Lactobacillus can help prevent yeast in the GI tract, diaper area and in the mouth. Probiotics can also help to prevent urinary tract infections.
What are prebiotics?
Prebiotics support the growth of beneficial bacteria in the gut. They are a natural food for probiotic bacteria.
What are synbiotics?
Synbiotics is a term to describe a food, which contains both a probiotic and a prebiotic.
BATCH PROCESSING AND CONTINUOUS FLOW PROCESSING
In biology batch processing is a way of providing the best conditions for a micro-organism or an enzyme whilst it makes something a biotechnologist requires. This might be beer or antibiotics.
All the raw materials are put in the fermenter at the start and then the micro-organism or enzyme is added. The system is then left for a long time, possibly a week, until all the raw materials have been used up and there is loads of the product. The fermenter is then emptied and other processes are used to separate the product from the micro-organism or enzyme. The fermenter is then cleaned out and the whole process begins again. They start a new batch.
Another method biotechnologist use is the continuous flow process. Here the raw materials are trickled in at the top of a column in which there are immobilised micro-organisms or enzymes. The product flows out the bottom in a pure state. It does not need to be separated from the catalyst. However this process can only be used for reactions that are fast, possibly taking 10 minutes.
BACTERIA SELF TEST
____1) What is the term for using a virus to transfer DNA from one bacteria cell to another?
a) transformation b) transduction c) conjugation d) plasmid reduction
____2) The process in which the chromosomes of a bacteria replicates and the cell divides is called
a) transduction b) binary fusion c) conjugation d) binary fission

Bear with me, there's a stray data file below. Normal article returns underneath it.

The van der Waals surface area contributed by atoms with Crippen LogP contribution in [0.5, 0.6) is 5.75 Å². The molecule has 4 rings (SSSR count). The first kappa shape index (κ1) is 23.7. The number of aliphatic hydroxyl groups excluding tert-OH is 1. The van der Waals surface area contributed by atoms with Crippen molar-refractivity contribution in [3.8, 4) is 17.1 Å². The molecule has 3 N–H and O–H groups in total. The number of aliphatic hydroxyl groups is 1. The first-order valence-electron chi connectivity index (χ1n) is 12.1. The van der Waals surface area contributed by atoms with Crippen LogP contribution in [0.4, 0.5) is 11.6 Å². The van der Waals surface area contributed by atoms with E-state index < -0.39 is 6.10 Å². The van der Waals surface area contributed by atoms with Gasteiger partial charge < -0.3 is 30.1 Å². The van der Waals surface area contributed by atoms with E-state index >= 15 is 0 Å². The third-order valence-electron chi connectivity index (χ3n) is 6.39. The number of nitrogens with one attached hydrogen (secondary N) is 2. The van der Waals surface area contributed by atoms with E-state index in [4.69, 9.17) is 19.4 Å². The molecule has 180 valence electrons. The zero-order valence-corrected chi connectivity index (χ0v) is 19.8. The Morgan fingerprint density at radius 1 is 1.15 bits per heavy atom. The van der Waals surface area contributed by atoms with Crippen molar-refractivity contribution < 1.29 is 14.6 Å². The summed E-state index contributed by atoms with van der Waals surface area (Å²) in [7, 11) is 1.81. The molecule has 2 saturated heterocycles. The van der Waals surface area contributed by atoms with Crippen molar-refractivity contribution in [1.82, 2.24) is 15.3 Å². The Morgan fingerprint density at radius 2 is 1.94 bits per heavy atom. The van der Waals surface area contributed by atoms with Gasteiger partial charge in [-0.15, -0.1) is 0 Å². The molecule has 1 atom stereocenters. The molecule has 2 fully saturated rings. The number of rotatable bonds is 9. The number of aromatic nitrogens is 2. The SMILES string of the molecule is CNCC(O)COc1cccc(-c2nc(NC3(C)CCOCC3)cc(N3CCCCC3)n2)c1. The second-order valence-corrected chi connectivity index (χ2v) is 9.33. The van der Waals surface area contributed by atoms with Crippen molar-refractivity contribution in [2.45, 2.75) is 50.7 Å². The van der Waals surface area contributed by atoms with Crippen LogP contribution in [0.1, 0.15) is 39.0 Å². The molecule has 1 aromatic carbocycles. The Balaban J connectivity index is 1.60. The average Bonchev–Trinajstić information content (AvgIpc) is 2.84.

____3) Bacterial cells typically lack
a) a cell membrane b) a cell wall c) mitochondria d) a chromosome
____4) Genetic recombination in bacteria always involves
a) viruses c) transfer of DNA through a conjugation bridge
b) transfer of one or more plasmids d) transfer of genes between bacterial cells
____5) Bacterial diseases of the intestines are usually transmitted by
a) sneezes and coughs c) contaminated food and water
b) direct contact d) contaminated wounds
____6) Which of the following is Not a mechanism of action of an antibiotic?
a) inhibiting cell wall synthesis c) inhibiting protein synthesis
b) inhibiting conjugation d) inhibiting DNA synthesis
____7) On what basis have bacteria traditionally been classified?
a) shape c) type of respiration
b) response to Gram staining d) All of the above.
____8) The type of bacteria which peptidoglycan is absent in cell walls
a) eubacteria b) phototoautotrophs c) archaebacteria d) actinomycetes
____9) A process by which two living bacteria bind together and transfer genetic information is called
a) conjugation b) transformation c) transduction d) encapsulation
____10) Archaebacteria and eubacteria are placed in separate kingdoms because archaebacteria
a) lack cell membranes
b) have cell walls that contain peptidoglycan
c) evolved after eubacteria evolved
d) have some genes that closely resemble those found in eukaryotes
____11) Bacteria can survive
a) near volcanic vents b) in layers of infertile soil c) beneath ice d) All of the above.
____12) Gram-positive bacteria
a) appear purple after Gram staining c) frequently cause diseases that cannot be cured by antibiotics
b) have a thicker layer of peptidoglycan d) All of the above are true.
____13) Gram positive bacteria differ from Gram-negative bacteria in
a) their response to the Gram stain c) their susceptibility to antibiotics
b) the make up of their cell walls d) All of the above.
a) archaebacteria that are spiral shaped c) produce many antibiotics
b) proteobacteria that causes tooth decay d) gram-negative bacteria that are photosynthetic
____15) One structure you would NOT find in a bacteria cell is a
a) cell wall b) cell membrane c) mitochondrion d) chromosome
____16) Which types of bacteria can live in the presence of oxygen?
a) only obligate anaerobes c) only obligate aerobes
b) only obligate aerobes and facultative anaerobes d) all bacteria
____17) A poison that is released from the outer membrane of dead Gram-negative bacteria is called
a) a pathogen b) an exotoxins c) an endotoxins d) a broad-spectrum toxin
___18) Which of the following types of bacteria would you be most likely to find in very salty water?
a) chemoautotrophs b) extreme halophile c) cyanobacterium d) thermoacidophile
____19) Which of the following types of bacteria would you be most likely to find in the human intestinal tract?
a) spirochete b) cyanobacterium c) thermoacidophile d) enteric bacterium
____20) The earliest known group of living organisms on Earth is
a) viruses b) fungi c) bacteria d) protists
____21) Which of the following might be found in the cytoplasm of a bacteria cell
a) chloroplast b) Golgi bodies c) mitochondria d) None of the above.
____22) Bacteria cells have
a) a cell wall only c) both a cell membrane and an outer wall
b) a cell membrane only d) a cell wall inside of their cell membrane